• Achilles Tendinitis: The heel bone is connected to the calf muscles by the Achilles tendon. Overworking the tendon by running (more than what it is used to) or by performing high-impact activities injures it. Treatment involves a combination of rest, graded physiotherapy, medications and footwear modification.



Shoulder arthritis is the wear out of the cartilage inside the shoulder joint. Manifesting as shoulder pain, stiffness in the shoulder and reduced range of movement of the shoulder, it can be treated by non-invasive as well as invasive techniques. Non-invasive methods include physical therapy, icing the area, and medications.


The scapula, the clavicle, and the humerus are the bones that make up the shoulder. Any of these can sustain a break. While they all cause shoulder pain with swelling and reduced range of shoulder movement, they also have signs unique to each of them. X-rays, CT scans, and MRIs are used to diagnose the condition. Icing the area, physiotherapy, medicines and arm slings (to immobilize the area) might help. Surgery may be needed in some type of fractures only.

Shoulder Dislocation and Instability

The shoulder joint detaches from the socket, and as a result the shoulder becomes unstable. While genetic predisposition is a cause, other causes include injury and overuse. Frequent dislocations increase instability. Patients are advised to refrain from activities that might cause dislocation along with icing and pain medications. Surgery is necessary for recurrent dislocations.

Frozen Shoulder

Medically called adhesive capsulitis, frozen shoulder is the result of the connective tissue around the shoulder thickening and reducing movement. Diabetics and people whose shoulder movement is restricted (eg. Following injury) are more prone to frozen shoulder. Physiotherapy helps along with injections to alleviate pain. In very rare cases, surgery might be needed.

Rotator Cuff Tears

The rotator cuff refers to the muscles and tendons that play a key role in connecting the upper arm with the shoulder. Symptoms of rotator cuff tear are pain at night time and pain even when the shoulder is at rest. Carrying and lifting things might also cause pain. Performing the same motion repeatedly is a common cause of rotator cuff tear. Falls, injuries, etc. are other possible causes.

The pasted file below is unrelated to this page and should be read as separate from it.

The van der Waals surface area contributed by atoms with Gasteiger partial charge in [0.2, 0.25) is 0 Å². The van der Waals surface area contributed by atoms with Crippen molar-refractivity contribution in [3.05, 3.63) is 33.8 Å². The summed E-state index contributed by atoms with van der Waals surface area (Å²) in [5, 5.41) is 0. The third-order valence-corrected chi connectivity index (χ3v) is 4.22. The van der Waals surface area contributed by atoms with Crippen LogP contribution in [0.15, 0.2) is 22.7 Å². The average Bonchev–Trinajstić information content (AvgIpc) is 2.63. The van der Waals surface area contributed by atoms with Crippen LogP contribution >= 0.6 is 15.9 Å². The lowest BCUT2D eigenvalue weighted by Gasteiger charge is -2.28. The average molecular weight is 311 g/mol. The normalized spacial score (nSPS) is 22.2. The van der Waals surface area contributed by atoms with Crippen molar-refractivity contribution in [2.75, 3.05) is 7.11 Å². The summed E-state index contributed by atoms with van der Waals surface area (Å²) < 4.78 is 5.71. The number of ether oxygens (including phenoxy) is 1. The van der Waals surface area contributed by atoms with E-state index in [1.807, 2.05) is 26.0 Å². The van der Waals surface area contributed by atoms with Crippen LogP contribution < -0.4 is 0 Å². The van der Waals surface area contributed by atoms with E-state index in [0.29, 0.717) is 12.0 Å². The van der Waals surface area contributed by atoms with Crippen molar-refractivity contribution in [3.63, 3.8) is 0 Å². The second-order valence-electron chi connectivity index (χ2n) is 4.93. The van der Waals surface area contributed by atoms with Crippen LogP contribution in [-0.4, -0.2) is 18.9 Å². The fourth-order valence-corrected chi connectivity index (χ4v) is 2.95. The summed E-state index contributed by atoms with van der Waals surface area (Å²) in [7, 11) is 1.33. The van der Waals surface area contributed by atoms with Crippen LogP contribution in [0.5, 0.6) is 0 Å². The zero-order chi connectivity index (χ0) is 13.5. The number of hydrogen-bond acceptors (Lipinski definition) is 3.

Other Painful Conditions

  • Bursitis: The bursa (the sacs filled with fluid) around the shoulder that aid in movement get inflamed and cause shoulder pain.



The ulna is one of the bones in the forearm. The tip of the ulna (near the elbow) ends in the olecranon, which protrudes slightly and is unprotected by muscles and soft tissue. Hence, this part is susceptible to fractures and breaks/cracks relatively easily with a blow. Olecranon fracture can be treated with splint or surgery depending on the severity.


The radius, the ulna and the humerus form the elbow joint. When these three bones get displaced from the joint, it is called an elbow dislocation. Fall on an outstretched hand usually is the cause. Painful and visible to the naked eye, complete elbow dislocations are quite easy to diagnose. Partial dislocations will need a physical examination and diagnostic tests for confirmation.


Arthritis in the elbow could be osteoarthritis or rheumatoid arthritis. With osteoarthritis, reduction in the cushioning cartilage around the elbow joint causes the elbow bones to rub against each other. Injuries and overuse are the common causes.

Rheumatoid arthritis is an autoimmune condition wherein the body joints are attacked by the body’s own immune system. When both elbows are affected, rheumatoid arthritis is the usual cause.

Tennis Elbow, Golfer’s Elbow

Racquet sports like tennis, badminton, etc., which require a tight grip and swinging movement can exert a lot of pressure on the tendons on the outer part of the elbow. This condition is called a tennis elbow and it might cause pain while lifting objects, fisting the hand, raising the hand, etc. Golfer’s elbow is alike tennis elbow, except in this the tendons in the inner part of the elbow are affected. These can occur even in a person who does not play sports or games. Physical examination with imaging tests help confirm the conditions.

Other Painful Conditions

  • Cubital Tunnel Syndrome: Constriction of the ulnar nerve in the elbow can cause pain, loss of sensation and weakness in the elbow.
  • Ruptured Biceps Tendon: The biceps has tendons at both its ends with one tendon attaching to the shoulder and the other tendon attaching to the elbow. A trauma to the tendon can cause it to tear partially or completely resulting in a ruptured biceps tendon.

Hand and Wrist


The bones of the hand and wrist may break due to road accidents, a bad fall, high-impact sports, etc. When the patient is already suffering from osteoporosis, the probability of sustaining a fracture is more. Immediate treatment is of importance as the bones might not heal properly otherwise. The symptoms include pain in the hand, swelling, and in some cases the hand is visibly deformed. A physical examination along with an x-ray is done for diagnosis. Surgery will be done under anaesthesia to realign the bones.


When arthritis affects the hand, performing daily activities might become difficult. Symptoms include pain which increases with hand movement. The pain is also more on waking up in the morning. As arthritis progresses, the pain also increases. X-rays, blood tests at times, are done for diagnosis. The condition’s severity as assessed on tests will determine the treatment. Treatment can be invasive or non-invasive. There are various surgical treatments too which can be done depending on individual conditions and joints involved.

Carpal Tunnel Syndrome